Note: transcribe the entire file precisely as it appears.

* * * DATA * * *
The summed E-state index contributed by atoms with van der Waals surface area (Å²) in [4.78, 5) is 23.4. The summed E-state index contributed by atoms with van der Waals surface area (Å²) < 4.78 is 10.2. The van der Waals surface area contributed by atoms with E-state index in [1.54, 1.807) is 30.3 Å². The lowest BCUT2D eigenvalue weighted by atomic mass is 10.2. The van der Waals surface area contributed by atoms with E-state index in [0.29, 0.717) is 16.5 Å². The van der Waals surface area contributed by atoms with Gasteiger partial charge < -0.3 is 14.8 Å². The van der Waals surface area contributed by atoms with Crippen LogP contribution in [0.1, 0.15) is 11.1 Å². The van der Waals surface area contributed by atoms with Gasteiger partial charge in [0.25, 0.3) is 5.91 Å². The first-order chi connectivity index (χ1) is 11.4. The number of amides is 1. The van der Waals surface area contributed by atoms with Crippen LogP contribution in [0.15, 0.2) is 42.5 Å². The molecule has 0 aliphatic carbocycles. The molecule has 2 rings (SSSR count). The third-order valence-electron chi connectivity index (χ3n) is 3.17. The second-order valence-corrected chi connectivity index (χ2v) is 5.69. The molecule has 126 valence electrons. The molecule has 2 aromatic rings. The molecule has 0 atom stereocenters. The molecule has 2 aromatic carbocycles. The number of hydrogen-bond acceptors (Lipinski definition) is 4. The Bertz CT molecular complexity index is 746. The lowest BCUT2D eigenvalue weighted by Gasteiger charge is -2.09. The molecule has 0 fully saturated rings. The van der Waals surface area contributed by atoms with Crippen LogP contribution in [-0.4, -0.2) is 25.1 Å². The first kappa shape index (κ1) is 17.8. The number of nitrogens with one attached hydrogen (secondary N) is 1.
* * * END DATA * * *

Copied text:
The summed E-state index contributed by atoms with van der Waals surface area (Å²) in [4.78, 5) is 23.4. The summed E-state index contributed by atoms with van der Waals surface area (Å²) < 4.78 is 10.2. The van der Waals surface area contributed by atoms with E-state index in [1.54, 1.807) is 30.3 Å². The lowest BCUT2D eigenvalue weighted by atomic mass is 10.2. The van der Waals surface area contributed by atoms with E-state index in [0.29, 0.717) is 16.5 Å². The van der Waals surface area contributed by atoms with Gasteiger partial charge < -0.3 is 14.8 Å². The van der Waals surface area contributed by atoms with Crippen LogP contribution in [0.1, 0.15) is 11.1 Å². The van der Waals surface area contributed by atoms with Gasteiger partial charge in [0.25, 0.3) is 5.91 Å². The first-order chi connectivity index (χ1) is 11.4. The number of amides is 1. The van der Waals surface area contributed by atoms with Crippen LogP contribution in [0.15, 0.2) is 42.5 Å². The molecule has 0 aliphatic carbocycles. The molecule has 2 rings (SSSR count). The third-order valence-electron chi connectivity index (χ3n) is 3.17. The second-order valence-corrected chi connectivity index (χ2v) is 5.69. The molecule has 126 valence electrons. The molecule has 2 aromatic rings. The molecule has 0 atom stereocenters. The molecule has 2 aromatic carbocycles. The number of hydrogen-bond acceptors (Lipinski definition) is 4. The Bertz CT molecular complexity index is 746. The lowest BCUT2D eigenvalue weighted by Gasteiger charge is -2.09. The molecule has 0 fully saturated rings. The van der Waals surface area contributed by atoms with Crippen LogP contribution in [-0.4, -0.2) is 25.1 Å². The first kappa shape index (κ1) is 17.8. The number of nitrogens with one attached hydrogen (secondary N) is 1.